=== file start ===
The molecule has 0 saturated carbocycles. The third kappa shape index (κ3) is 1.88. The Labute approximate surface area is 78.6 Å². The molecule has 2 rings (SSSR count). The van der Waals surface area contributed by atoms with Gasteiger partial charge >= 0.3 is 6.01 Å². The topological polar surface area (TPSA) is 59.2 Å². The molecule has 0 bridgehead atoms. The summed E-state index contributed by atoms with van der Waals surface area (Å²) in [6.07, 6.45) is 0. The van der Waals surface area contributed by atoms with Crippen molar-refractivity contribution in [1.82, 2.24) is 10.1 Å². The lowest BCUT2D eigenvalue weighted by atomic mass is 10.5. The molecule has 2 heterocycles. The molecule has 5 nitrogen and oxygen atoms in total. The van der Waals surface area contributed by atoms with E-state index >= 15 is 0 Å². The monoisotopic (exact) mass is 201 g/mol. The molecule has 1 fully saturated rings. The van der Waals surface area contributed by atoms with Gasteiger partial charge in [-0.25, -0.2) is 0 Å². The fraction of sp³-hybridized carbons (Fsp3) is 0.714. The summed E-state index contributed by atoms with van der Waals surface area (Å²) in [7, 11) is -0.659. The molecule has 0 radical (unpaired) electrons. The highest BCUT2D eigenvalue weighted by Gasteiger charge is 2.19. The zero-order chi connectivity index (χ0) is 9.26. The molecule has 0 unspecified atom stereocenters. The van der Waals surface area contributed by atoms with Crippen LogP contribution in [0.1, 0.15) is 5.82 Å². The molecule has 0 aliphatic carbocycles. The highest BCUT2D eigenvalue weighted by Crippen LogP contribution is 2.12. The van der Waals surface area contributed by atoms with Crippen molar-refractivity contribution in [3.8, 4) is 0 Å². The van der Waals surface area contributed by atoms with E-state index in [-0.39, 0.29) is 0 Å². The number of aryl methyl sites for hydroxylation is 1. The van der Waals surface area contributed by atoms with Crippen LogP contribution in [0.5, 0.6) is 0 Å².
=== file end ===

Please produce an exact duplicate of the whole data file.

The molecule has 0 saturated carbocycles. The third kappa shape index (κ3) is 1.88. The Labute approximate surface area is 78.6 Å². The molecule has 2 rings (SSSR count). The van der Waals surface area contributed by atoms with Gasteiger partial charge >= 0.3 is 6.01 Å². The topological polar surface area (TPSA) is 59.2 Å². The molecule has 0 bridgehead atoms. The summed E-state index contributed by atoms with van der Waals surface area (Å²) in [6.07, 6.45) is 0. The van der Waals surface area contributed by atoms with Crippen molar-refractivity contribution in [1.82, 2.24) is 10.1 Å². The lowest BCUT2D eigenvalue weighted by atomic mass is 10.5. The molecule has 2 heterocycles. The molecule has 5 nitrogen and oxygen atoms in total. The van der Waals surface area contributed by atoms with E-state index >= 15 is 0 Å². The monoisotopic (exact) mass is 201 g/mol. The molecule has 1 fully saturated rings. The van der Waals surface area contributed by atoms with Gasteiger partial charge in [-0.25, -0.2) is 0 Å². The fraction of sp³-hybridized carbons (Fsp3) is 0.714. The summed E-state index contributed by atoms with van der Waals surface area (Å²) in [7, 11) is -0.659. The molecule has 0 radical (unpaired) electrons. The highest BCUT2D eigenvalue weighted by Gasteiger charge is 2.19. The zero-order chi connectivity index (χ0) is 9.26. The molecule has 0 unspecified atom stereocenters. The van der Waals surface area contributed by atoms with Crippen LogP contribution in [0.1, 0.15) is 5.82 Å². The molecule has 0 aliphatic carbocycles. The highest BCUT2D eigenvalue weighted by Crippen LogP contribution is 2.12. The van der Waals surface area contributed by atoms with Crippen molar-refractivity contribution in [3.8, 4) is 0 Å². The van der Waals surface area contributed by atoms with E-state index in [-0.39, 0.29) is 0 Å². The number of aryl methyl sites for hydroxylation is 1. The van der Waals surface area contributed by atoms with Crippen LogP contribution in [0.5, 0.6) is 0 Å².